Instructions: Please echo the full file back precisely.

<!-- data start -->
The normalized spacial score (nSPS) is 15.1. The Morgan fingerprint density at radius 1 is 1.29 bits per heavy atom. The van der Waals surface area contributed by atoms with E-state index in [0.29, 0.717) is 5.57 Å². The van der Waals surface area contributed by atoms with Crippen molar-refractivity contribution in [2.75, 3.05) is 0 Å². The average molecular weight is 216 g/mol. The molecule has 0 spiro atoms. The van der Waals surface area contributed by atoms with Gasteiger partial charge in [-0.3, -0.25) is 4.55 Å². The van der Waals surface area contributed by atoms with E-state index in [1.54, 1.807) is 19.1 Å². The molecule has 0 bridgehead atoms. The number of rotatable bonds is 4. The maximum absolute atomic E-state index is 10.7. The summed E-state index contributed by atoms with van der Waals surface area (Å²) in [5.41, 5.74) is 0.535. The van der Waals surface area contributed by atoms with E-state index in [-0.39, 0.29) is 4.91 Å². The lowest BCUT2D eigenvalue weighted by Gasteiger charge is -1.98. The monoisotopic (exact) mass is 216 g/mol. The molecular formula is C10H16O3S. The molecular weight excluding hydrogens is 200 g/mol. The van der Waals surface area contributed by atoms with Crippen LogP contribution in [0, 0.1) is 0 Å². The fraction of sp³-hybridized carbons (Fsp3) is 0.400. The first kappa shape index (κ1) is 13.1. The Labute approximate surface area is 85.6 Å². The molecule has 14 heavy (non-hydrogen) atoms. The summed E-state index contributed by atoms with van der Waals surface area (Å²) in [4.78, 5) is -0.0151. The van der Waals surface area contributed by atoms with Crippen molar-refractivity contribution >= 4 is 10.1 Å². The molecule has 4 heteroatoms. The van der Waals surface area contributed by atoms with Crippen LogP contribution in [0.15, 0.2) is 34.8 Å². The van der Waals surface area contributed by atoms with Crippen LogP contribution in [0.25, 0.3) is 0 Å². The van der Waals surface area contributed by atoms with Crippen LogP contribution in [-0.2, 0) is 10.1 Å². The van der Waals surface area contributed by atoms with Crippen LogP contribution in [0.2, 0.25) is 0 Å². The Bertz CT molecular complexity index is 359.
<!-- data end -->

The normalized spacial score (nSPS) is 15.1. The Morgan fingerprint density at radius 1 is 1.29 bits per heavy atom. The van der Waals surface area contributed by atoms with E-state index in [0.29, 0.717) is 5.57 Å². The van der Waals surface area contributed by atoms with Crippen molar-refractivity contribution in [2.75, 3.05) is 0 Å². The average molecular weight is 216 g/mol. The molecule has 0 spiro atoms. The van der Waals surface area contributed by atoms with Gasteiger partial charge in [-0.3, -0.25) is 4.55 Å². The van der Waals surface area contributed by atoms with E-state index in [1.54, 1.807) is 19.1 Å². The molecule has 0 bridgehead atoms. The number of rotatable bonds is 4. The maximum absolute atomic E-state index is 10.7. The summed E-state index contributed by atoms with van der Waals surface area (Å²) in [5.41, 5.74) is 0.535. The van der Waals surface area contributed by atoms with E-state index in [-0.39, 0.29) is 4.91 Å². The lowest BCUT2D eigenvalue weighted by Gasteiger charge is -1.98. The monoisotopic (exact) mass is 216 g/mol. The molecular formula is C10H16O3S. The molecular weight excluding hydrogens is 200 g/mol. The van der Waals surface area contributed by atoms with Crippen LogP contribution in [0, 0.1) is 0 Å². The fraction of sp³-hybridized carbons (Fsp3) is 0.400. The first kappa shape index (κ1) is 13.1. The Labute approximate surface area is 85.6 Å². The molecule has 14 heavy (non-hydrogen) atoms. The summed E-state index contributed by atoms with van der Waals surface area (Å²) in [4.78, 5) is -0.0151. The van der Waals surface area contributed by atoms with Crippen molar-refractivity contribution >= 4 is 10.1 Å². The molecule has 4 heteroatoms. The van der Waals surface area contributed by atoms with Crippen LogP contribution in [0.15, 0.2) is 34.8 Å². The van der Waals surface area contributed by atoms with Crippen LogP contribution in [0.25, 0.3) is 0 Å². The van der Waals surface area contributed by atoms with Crippen LogP contribution in [-0.2, 0) is 10.1 Å². The van der Waals surface area contributed by atoms with Crippen LogP contribution in [0.2, 0.25) is 0 Å². The Bertz CT molecular complexity index is 359.